Mayor Muriel E. Bowser, second from left, and D.C. Delegate Eleanor Holmes Norton. (Jahi Chikwendiu/The Washington Post)
Opinion writer

The best-kept secret in the District of Columbia is the fact that the primary election is in the home stretch, with voting day only seven weeks away. In a heavily Democratic city where the primary almost supplants the general election in importance, the June 19 deadline looms large.

Most residents can be forgiven if the primary isn’t on their minds. The outward signs of an election are missing this year. Where are media profiles of the candidates? How about aggressive press coverage of candidate forums and debates? Where are the yard signs, the mass mailings, stickers and T-shirts, canvassing and phone banks?

If ever there was a stealth D.C. election — and I have been observing D.C. elections since before passage of the Home Rule Act of 1973 — this year’s primary is it, and it’s a shame. Key offices are up for grabs. The occupants of those jobs will be responsible for overseeing a multibillion-dollar enterprise funded by taxpayers. Election Day decisions will weigh on the city for the next four years. Now is the time for voters to get woke and weigh in.

Not everyone, however, regrets the lack of attention. Incumbent Democrats — Mayor Muriel E. Bowser, Council Chairman Phil Mendelson, at-large council member Anita Bonds, council members Brianne K. Nadeau (Ward 1), Mary M. Cheh (Ward 3), Kenyan R. McDuffie (Ward 5) and Charles Allen (Ward 6) — must just love below-the-radar electioneering.

They hold all the cards with name recognition, experienced campaign staff, money in the kitty and, of course, records to run on. Some of their claims of glory may be puffed up, but their lesser-known opponents are left to scramble for attention.

If all goes as expected, June 19 will mark not only the end of Bowser’s primary campaign, but the beginning of a procession that will culminate in her expected victory in the November general election. Odds are Mendelson, Bonds, McDuffie and Allen also will survive their primaries and join Bowser at the general election night celebration.

Nevertheless, independent candidates will probably emerge to challenge Bowser and the others in the November general election. The filing deadline for independents is Aug. 8, so there’s still plenty of time to enter the race. (Think: Ward 7 Democratic council member and former mayor Vincent C. Gray.) Stay tuned.

But the incumbents seem ready to take them on. Check their financial reports — they have, relatively speaking, plenty of cash.

The exception: Nadeau. During the period covered by her March 10 report, she lagged challenger Sheika Reid in campaign contributions, but Nadeau has accumulated a war chest that far exceeds her challengers’. And by a vote of 31 to 8, incumbent Nadeau took a licking from challenger Kent Boese in the race for the prized Gertrude Stein Democratic Club endorsement that occurred Monday in the heart of her Ward 1 Columbia Heights neighborhood.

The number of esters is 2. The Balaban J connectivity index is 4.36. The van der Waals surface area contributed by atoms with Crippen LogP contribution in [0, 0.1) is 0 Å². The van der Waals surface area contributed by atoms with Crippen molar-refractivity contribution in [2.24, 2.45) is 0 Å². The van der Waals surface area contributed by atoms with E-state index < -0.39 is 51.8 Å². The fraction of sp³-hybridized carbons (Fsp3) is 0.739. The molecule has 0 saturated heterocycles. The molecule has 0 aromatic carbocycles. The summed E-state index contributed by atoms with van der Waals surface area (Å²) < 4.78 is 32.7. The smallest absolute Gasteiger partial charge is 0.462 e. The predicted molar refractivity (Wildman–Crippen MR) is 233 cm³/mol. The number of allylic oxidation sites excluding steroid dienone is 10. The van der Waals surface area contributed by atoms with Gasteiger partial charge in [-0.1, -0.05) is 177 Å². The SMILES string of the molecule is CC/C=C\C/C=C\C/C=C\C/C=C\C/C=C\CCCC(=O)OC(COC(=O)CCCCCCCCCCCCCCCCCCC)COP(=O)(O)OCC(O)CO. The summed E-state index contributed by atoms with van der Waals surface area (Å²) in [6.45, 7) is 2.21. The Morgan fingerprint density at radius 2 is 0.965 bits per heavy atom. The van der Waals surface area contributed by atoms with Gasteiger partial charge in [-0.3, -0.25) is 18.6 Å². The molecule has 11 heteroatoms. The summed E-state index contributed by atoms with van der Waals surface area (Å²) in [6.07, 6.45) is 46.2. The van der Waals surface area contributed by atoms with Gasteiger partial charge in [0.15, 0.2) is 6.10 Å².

Nadeau’s critics contend that she is better suited for social work than legislative policymaking and government oversight. She, of course, argues otherwise. Keep an eye on Ward 1 results.

The June 19 primary also features a race for D.C. delegate which, at first blush, seems about as exciting as watching grass grow. Little wonder. The incumbent, Eleanor Holmes Norton, has had a longtime lock on a job she first won when George H.W. Bush was president.

Despite her nonvoting member status in the House, Norton has been a formidable presence on Capitol Hill on the District’s behalf, both in advancing economic measures benefiting the city and in fending off right-wing congressional incursions into D.C. self-rule. With 14 terms under her belt, Norton seems on the way toward her 15th.

That said, this year’s race is worth a double-take. Norton has a scrappy opponent in Kim R. Ford, a D.C. native who was raised in Ward 4 and lives in Ward 5.

A Sidwell Friends School alum, graduate of Vanderbilt (B.S. international business, 2003) and the University of Pennsylvania (M.A. public administration, 2008), and former Obama administration official (helping to implement the American Recovery and Reinvestment Act), Ford is establishing a presence on the D.C. political scene.

She has already had an impact on the city launching a college access and readiness program at the University of the District of Columbia Community College resulting in a three-year stint as dean of workforce development and lifelong learning.

Money does not a victory make; still, her fundraising results as of March 2018 are eye-catching.

Ford, the novice, has racked up more than $106,000 from 550 individual campaign contributions. Among her contributors, she counts D.C. Attorney General Karl A. Racine.

Norton, by contrast, has raised only $37,285 in individual contributions. Norton tops Ford in total contributions with $191,285, only because of $154,000 in donations from political action committees.

Ford trails Norton in cash, but heading into the stretch with $55,000 in hand isn’t too shabby for a first-time candidate.

No predictions, but there’s a fresh and energetic face on the scene.

D.C., put June 19 on your calendar, for more reasons than one.

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